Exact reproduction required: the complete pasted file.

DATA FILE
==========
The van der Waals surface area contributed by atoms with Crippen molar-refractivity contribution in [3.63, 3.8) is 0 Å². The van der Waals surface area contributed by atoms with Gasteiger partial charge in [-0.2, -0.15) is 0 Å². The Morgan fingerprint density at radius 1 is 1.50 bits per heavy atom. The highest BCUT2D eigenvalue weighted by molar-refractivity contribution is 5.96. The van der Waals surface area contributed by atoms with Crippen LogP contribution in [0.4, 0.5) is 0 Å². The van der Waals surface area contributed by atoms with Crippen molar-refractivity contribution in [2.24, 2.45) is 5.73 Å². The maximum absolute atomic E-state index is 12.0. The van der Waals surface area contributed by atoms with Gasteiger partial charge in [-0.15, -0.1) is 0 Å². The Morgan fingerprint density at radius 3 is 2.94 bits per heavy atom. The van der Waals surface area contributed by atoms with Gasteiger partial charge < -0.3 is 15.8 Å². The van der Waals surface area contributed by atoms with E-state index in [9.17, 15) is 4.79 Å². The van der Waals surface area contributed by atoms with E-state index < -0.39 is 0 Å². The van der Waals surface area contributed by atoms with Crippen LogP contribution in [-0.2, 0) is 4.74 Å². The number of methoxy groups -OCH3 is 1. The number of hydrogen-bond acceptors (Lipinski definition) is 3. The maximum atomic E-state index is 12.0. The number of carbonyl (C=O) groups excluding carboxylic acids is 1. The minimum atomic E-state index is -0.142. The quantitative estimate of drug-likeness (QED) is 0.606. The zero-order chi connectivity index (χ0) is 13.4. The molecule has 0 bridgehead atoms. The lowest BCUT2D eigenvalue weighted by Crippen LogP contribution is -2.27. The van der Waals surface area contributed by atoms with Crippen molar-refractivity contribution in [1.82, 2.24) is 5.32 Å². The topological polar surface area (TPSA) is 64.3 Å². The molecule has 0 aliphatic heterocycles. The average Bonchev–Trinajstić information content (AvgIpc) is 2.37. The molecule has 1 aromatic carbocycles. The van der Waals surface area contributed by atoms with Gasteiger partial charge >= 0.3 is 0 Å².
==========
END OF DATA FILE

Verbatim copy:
The van der Waals surface area contributed by atoms with Crippen molar-refractivity contribution in [3.63, 3.8) is 0 Å². The van der Waals surface area contributed by atoms with Gasteiger partial charge in [-0.2, -0.15) is 0 Å². The Morgan fingerprint density at radius 1 is 1.50 bits per heavy atom. The highest BCUT2D eigenvalue weighted by molar-refractivity contribution is 5.96. The van der Waals surface area contributed by atoms with Crippen LogP contribution in [0.4, 0.5) is 0 Å². The van der Waals surface area contributed by atoms with Crippen molar-refractivity contribution in [2.24, 2.45) is 5.73 Å². The maximum absolute atomic E-state index is 12.0. The van der Waals surface area contributed by atoms with Gasteiger partial charge in [-0.15, -0.1) is 0 Å². The Morgan fingerprint density at radius 3 is 2.94 bits per heavy atom. The van der Waals surface area contributed by atoms with Gasteiger partial charge < -0.3 is 15.8 Å². The van der Waals surface area contributed by atoms with E-state index in [9.17, 15) is 4.79 Å². The van der Waals surface area contributed by atoms with E-state index < -0.39 is 0 Å². The van der Waals surface area contributed by atoms with Crippen LogP contribution in [-0.2, 0) is 4.74 Å². The number of methoxy groups -OCH3 is 1. The number of hydrogen-bond acceptors (Lipinski definition) is 3. The maximum atomic E-state index is 12.0. The number of carbonyl (C=O) groups excluding carboxylic acids is 1. The minimum atomic E-state index is -0.142. The quantitative estimate of drug-likeness (QED) is 0.606. The zero-order chi connectivity index (χ0) is 13.4. The molecule has 0 bridgehead atoms. The lowest BCUT2D eigenvalue weighted by Crippen LogP contribution is -2.27. The van der Waals surface area contributed by atoms with Crippen molar-refractivity contribution in [1.82, 2.24) is 5.32 Å². The topological polar surface area (TPSA) is 64.3 Å². The molecule has 0 aliphatic heterocycles. The average Bonchev–Trinajstić information content (AvgIpc) is 2.37. The molecule has 1 aromatic carbocycles. The van der Waals surface area contributed by atoms with Gasteiger partial charge >= 0.3 is 0 Å².